Friday, November 30, 2012

Finding a Rhyme and Reason for National Poetry Month

Academia teaches us to use proper nouns, pronouns, and punctuation, but what about other types of writing? What about types of writing, like fiction or poetry, which capture a reader in ways beyond the period or comma?

April is National Poetry Month, and a great time to help writers to answer these questions — even if in an intangible way. For example, to strict grammarians, poetry may seem as though it has no rules.

Thursday, November 29, 2012

You Can Bet Your Bottom Dollar That We Love Idioms!

In the United States, April 15 is Tax Day, the Internal Revenue Service’s tax filing deadline. While filing taxes can cause stress and frustration, language lovers can find some solace in these creative idioms about money. Here are three of our favorites:

Bet one’s bottom dollar Your “bottom dollar” is the last dollar you have. If you’re betting your bottom dollar, you’re probably very sure that what you’re betting on will turn out the way you think it will.

Tuesday, November 27, 2012

6 Quick Tips for Writing Emails That Actually Get Things Done

How many emails do you send per day? With over 200 billion emails going out every single day, there’s a good chance at least a couple of them are coming from you. But if you’re not structuring your emails properly, you may be making both your and your recipient’s lives more difficult than they need to be.

Whether you’re asking for customer support, planning a party, or sending a work email, the following tips will help you craft efficient and effective emails that actually get things done.

Monday, November 26, 2012

According to our Facebook friends, learning grammar in school is important

It seems that people not only care about using grammar, but also about using it correctly. 

(Photo source:

On Monday, we ran an informal poll on our Facebook page. After a recent article in the Huffington post discussing an increased demand for grammar study in education, we asked our followers: “Do you think studying grammar in school is important?” The results were unsurprising, but overwhelmingly one-sided.

Friday, November 23, 2012

Separate vs. Seperate

Along with loose and definitely, separate is one of the most commonly misspelled words in the English language. Separate can be an adjective or a verb. As an adjective, it means set apart, distinct, or not related. As a verb, it means to to set apart, to distinguish, or to divide. Separate is often misspelled as seperate, a word that has no meaning and is simply a misspelling:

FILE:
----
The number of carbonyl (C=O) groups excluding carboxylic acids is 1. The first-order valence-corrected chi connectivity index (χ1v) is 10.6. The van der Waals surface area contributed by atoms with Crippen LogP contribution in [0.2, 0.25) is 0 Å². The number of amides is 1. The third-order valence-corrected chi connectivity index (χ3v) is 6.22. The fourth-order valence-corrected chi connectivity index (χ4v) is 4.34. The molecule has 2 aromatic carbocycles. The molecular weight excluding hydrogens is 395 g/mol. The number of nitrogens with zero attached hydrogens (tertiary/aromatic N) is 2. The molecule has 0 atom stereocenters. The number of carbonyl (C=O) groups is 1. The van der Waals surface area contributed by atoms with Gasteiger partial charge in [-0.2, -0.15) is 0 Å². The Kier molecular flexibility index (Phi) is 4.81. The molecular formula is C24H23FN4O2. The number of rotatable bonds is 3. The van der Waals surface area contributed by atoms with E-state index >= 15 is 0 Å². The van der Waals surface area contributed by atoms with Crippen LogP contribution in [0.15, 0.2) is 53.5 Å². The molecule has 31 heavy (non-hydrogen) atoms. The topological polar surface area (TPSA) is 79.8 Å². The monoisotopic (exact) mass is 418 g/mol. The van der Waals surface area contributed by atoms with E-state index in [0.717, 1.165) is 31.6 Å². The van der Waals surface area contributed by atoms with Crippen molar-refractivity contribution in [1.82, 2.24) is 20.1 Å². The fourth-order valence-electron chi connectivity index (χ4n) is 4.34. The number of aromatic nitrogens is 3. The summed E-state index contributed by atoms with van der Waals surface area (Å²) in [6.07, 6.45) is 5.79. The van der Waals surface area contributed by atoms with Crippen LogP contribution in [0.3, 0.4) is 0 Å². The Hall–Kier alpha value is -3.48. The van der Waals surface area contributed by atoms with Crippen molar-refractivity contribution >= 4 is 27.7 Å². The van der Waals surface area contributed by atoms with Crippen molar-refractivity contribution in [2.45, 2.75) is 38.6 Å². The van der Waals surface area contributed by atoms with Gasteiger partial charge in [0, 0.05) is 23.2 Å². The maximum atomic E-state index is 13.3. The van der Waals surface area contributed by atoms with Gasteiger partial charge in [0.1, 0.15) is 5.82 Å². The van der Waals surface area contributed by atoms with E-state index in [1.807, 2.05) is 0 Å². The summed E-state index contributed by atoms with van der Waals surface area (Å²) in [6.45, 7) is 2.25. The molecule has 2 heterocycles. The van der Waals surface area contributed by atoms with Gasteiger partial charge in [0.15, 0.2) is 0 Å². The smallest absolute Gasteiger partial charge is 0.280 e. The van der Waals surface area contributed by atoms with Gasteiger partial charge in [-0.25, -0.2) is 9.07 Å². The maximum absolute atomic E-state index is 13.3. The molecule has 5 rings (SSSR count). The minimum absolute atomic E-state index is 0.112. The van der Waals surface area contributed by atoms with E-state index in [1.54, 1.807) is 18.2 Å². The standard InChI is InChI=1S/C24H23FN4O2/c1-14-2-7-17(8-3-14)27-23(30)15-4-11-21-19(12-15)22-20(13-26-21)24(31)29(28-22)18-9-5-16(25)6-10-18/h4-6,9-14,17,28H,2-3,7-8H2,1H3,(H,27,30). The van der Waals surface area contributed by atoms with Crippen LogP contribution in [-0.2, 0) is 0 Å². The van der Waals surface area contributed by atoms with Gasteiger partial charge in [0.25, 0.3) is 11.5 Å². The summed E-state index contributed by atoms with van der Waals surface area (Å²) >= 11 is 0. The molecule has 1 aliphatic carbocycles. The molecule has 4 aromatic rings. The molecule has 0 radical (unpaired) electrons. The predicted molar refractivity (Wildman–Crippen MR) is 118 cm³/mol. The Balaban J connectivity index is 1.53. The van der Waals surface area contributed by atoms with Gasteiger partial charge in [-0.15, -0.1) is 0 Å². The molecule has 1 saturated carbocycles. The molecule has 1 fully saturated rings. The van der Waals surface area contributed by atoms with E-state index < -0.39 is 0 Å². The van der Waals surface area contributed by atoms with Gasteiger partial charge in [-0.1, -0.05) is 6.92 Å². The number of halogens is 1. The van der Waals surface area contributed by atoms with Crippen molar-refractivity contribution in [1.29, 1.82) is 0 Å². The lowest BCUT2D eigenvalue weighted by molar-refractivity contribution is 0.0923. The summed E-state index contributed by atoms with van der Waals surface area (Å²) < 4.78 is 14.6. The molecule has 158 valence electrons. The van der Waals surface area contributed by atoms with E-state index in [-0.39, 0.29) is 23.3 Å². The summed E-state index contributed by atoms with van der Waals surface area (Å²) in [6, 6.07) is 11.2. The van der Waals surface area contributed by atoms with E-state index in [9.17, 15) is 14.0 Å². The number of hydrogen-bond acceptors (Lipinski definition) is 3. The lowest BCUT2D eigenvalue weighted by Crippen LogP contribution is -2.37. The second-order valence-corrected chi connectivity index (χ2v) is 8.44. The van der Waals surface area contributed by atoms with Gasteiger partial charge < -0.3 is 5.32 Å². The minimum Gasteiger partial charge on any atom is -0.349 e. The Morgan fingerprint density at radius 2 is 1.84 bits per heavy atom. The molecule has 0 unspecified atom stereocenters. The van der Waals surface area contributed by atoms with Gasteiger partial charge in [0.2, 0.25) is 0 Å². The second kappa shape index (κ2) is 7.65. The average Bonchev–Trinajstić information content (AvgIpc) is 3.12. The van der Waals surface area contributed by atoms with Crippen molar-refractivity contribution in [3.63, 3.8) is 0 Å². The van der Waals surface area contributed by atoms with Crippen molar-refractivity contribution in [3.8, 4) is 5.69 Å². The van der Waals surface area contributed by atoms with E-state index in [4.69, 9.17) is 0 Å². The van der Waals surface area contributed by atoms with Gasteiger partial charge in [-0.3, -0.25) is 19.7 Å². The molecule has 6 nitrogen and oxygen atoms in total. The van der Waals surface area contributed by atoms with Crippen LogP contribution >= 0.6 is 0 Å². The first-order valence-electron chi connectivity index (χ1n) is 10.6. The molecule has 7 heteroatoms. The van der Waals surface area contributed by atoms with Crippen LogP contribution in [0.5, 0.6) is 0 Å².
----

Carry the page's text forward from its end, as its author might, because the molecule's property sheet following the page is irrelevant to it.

They took two separate rooms.

Thursday, November 22, 2012

Gist or Jist?

  • Gist means “essence” or “the main point.”
  • In a legal context, gist is the grounds of a legal action.
  • Jist is a common misspelling of gist.

If you’ve only heard the word gist aloud, you might not know how to spell it. Both gist and jist might seem like good choices, but one of them is not.

Definition of Gist

When we say we want to get the gist of something, we’re talking about its essence or main point:

Tuesday, November 20, 2012

5 More Endangered Words

New words come into use, old words slowly fade away. It’s a natural, all-too-familiar cycle. We’ve already covered words that may be headed toward extinction. Here are five more words in various stages of endangerment. But, who knows? Maybe some of them can still be saved—but should we save all of them?

Tag isn’t a word that’ll disappear anytime soon, as long as things still cost money and come with price tags.

Friday, November 16, 2012

Whilst vs. While—Which Is Correct?

Whilst and while are two words with identical meanings—usually. But you can’t always use whilst instead of while.

Typically, Brits use whilst and Americans use while. That’s the main difference. When used as a conjunction or an adverb, while and whilst are interchangeable:

There wasn’t much Stanley could do while he waited.

There wasn’t much Stanley could do whilst he waited.

Thursday, November 15, 2012

What is a Reflexive Pronoun?